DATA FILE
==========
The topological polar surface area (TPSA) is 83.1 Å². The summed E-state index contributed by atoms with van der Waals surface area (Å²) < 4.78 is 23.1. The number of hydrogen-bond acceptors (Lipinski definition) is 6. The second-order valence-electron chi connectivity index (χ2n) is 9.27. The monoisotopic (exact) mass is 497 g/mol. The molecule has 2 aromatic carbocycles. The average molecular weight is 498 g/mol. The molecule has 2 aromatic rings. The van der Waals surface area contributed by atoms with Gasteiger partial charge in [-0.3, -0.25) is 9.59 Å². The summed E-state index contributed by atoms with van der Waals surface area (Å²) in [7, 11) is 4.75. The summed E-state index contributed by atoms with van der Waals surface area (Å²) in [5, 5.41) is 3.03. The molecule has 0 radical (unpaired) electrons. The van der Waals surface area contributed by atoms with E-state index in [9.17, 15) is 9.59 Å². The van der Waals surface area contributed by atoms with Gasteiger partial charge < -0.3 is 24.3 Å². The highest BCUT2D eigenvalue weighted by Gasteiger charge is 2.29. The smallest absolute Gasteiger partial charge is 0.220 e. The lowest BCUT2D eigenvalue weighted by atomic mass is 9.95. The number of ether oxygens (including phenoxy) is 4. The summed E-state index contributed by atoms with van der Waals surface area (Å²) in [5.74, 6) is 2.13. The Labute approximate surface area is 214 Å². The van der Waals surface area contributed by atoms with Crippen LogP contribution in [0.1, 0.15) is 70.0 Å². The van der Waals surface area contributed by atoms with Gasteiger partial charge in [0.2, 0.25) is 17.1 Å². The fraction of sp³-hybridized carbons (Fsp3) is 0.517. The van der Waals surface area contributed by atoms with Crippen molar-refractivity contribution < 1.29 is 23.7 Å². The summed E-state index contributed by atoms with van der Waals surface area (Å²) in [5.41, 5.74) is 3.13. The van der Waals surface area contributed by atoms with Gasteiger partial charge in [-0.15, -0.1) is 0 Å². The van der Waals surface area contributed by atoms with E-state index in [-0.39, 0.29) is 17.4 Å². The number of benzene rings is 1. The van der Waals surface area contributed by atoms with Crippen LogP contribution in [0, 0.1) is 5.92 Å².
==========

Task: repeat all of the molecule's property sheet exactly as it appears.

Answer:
The topological polar surface area (TPSA) is 83.1 Å². The summed E-state index contributed by atoms with van der Waals surface area (Å²) < 4.78 is 23.1. The number of hydrogen-bond acceptors (Lipinski definition) is 6. The second-order valence-electron chi connectivity index (χ2n) is 9.27. The monoisotopic (exact) mass is 497 g/mol. The molecule has 2 aromatic carbocycles. The average molecular weight is 498 g/mol. The molecule has 2 aromatic rings. The van der Waals surface area contributed by atoms with Gasteiger partial charge in [-0.3, -0.25) is 9.59 Å². The summed E-state index contributed by atoms with van der Waals surface area (Å²) in [7, 11) is 4.75. The summed E-state index contributed by atoms with van der Waals surface area (Å²) in [5, 5.41) is 3.03. The molecule has 0 radical (unpaired) electrons. The van der Waals surface area contributed by atoms with E-state index in [9.17, 15) is 9.59 Å². The van der Waals surface area contributed by atoms with Gasteiger partial charge < -0.3 is 24.3 Å². The highest BCUT2D eigenvalue weighted by Gasteiger charge is 2.29. The smallest absolute Gasteiger partial charge is 0.220 e. The lowest BCUT2D eigenvalue weighted by atomic mass is 9.95. The number of ether oxygens (including phenoxy) is 4. The summed E-state index contributed by atoms with van der Waals surface area (Å²) in [5.74, 6) is 2.13. The Labute approximate surface area is 214 Å². The van der Waals surface area contributed by atoms with Crippen LogP contribution in [0.1, 0.15) is 70.0 Å². The van der Waals surface area contributed by atoms with Gasteiger partial charge in [0.2, 0.25) is 17.1 Å². The fraction of sp³-hybridized carbons (Fsp3) is 0.517. The van der Waals surface area contributed by atoms with Crippen molar-refractivity contribution < 1.29 is 23.7 Å². The summed E-state index contributed by atoms with van der Waals surface area (Å²) in [5.41, 5.74) is 3.13. The van der Waals surface area contributed by atoms with Gasteiger partial charge in [-0.15, -0.1) is 0 Å². The van der Waals surface area contributed by atoms with E-state index in [-0.39, 0.29) is 17.4 Å². The number of benzene rings is 1. The van der Waals surface area contributed by atoms with Crippen LogP contribution in [0, 0.1) is 5.92 Å².